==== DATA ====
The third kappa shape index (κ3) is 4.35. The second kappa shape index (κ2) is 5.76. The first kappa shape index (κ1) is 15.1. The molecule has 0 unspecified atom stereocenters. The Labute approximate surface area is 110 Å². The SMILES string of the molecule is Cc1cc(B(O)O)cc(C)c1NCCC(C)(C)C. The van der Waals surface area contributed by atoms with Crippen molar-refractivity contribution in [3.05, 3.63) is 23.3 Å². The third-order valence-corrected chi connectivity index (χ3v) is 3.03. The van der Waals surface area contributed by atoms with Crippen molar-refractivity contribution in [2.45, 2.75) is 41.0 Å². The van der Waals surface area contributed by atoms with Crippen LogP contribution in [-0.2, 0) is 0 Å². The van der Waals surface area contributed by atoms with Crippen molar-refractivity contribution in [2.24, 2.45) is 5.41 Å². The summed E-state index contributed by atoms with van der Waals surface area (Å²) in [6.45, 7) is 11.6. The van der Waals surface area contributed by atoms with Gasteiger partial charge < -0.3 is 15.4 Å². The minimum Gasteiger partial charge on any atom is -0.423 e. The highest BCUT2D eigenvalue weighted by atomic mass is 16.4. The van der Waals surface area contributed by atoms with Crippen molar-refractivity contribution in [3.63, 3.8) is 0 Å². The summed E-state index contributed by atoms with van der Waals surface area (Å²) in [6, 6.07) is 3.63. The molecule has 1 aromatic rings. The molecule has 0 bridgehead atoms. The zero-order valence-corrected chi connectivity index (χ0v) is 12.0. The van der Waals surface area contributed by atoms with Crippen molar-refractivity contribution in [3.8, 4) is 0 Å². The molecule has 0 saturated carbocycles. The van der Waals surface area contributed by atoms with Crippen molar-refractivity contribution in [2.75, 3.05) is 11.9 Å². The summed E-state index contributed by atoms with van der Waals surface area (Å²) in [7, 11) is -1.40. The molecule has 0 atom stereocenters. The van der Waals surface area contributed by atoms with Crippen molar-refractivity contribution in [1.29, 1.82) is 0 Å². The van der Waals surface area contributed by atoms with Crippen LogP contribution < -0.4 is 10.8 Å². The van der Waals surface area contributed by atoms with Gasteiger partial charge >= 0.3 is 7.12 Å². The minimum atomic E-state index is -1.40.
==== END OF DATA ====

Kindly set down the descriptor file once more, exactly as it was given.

The third kappa shape index (κ3) is 4.35. The second kappa shape index (κ2) is 5.76. The first kappa shape index (κ1) is 15.1. The molecule has 0 unspecified atom stereocenters. The Labute approximate surface area is 110 Å². The SMILES string of the molecule is Cc1cc(B(O)O)cc(C)c1NCCC(C)(C)C. The van der Waals surface area contributed by atoms with Crippen molar-refractivity contribution in [3.05, 3.63) is 23.3 Å². The third-order valence-corrected chi connectivity index (χ3v) is 3.03. The van der Waals surface area contributed by atoms with Crippen molar-refractivity contribution in [2.45, 2.75) is 41.0 Å². The van der Waals surface area contributed by atoms with Crippen LogP contribution in [-0.2, 0) is 0 Å². The van der Waals surface area contributed by atoms with Crippen molar-refractivity contribution in [2.24, 2.45) is 5.41 Å². The summed E-state index contributed by atoms with van der Waals surface area (Å²) in [6.45, 7) is 11.6. The van der Waals surface area contributed by atoms with Gasteiger partial charge < -0.3 is 15.4 Å². The minimum Gasteiger partial charge on any atom is -0.423 e. The highest BCUT2D eigenvalue weighted by atomic mass is 16.4. The van der Waals surface area contributed by atoms with Crippen molar-refractivity contribution in [3.63, 3.8) is 0 Å². The summed E-state index contributed by atoms with van der Waals surface area (Å²) in [6, 6.07) is 3.63. The molecule has 1 aromatic rings. The molecule has 0 bridgehead atoms. The zero-order valence-corrected chi connectivity index (χ0v) is 12.0. The van der Waals surface area contributed by atoms with Crippen molar-refractivity contribution in [3.8, 4) is 0 Å². The molecule has 0 saturated carbocycles. The van der Waals surface area contributed by atoms with Crippen molar-refractivity contribution in [2.75, 3.05) is 11.9 Å². The summed E-state index contributed by atoms with van der Waals surface area (Å²) in [7, 11) is -1.40. The molecule has 0 atom stereocenters. The van der Waals surface area contributed by atoms with Crippen molar-refractivity contribution in [1.29, 1.82) is 0 Å². The van der Waals surface area contributed by atoms with Crippen LogP contribution < -0.4 is 10.8 Å². The van der Waals surface area contributed by atoms with Gasteiger partial charge >= 0.3 is 7.12 Å². The minimum atomic E-state index is -1.40.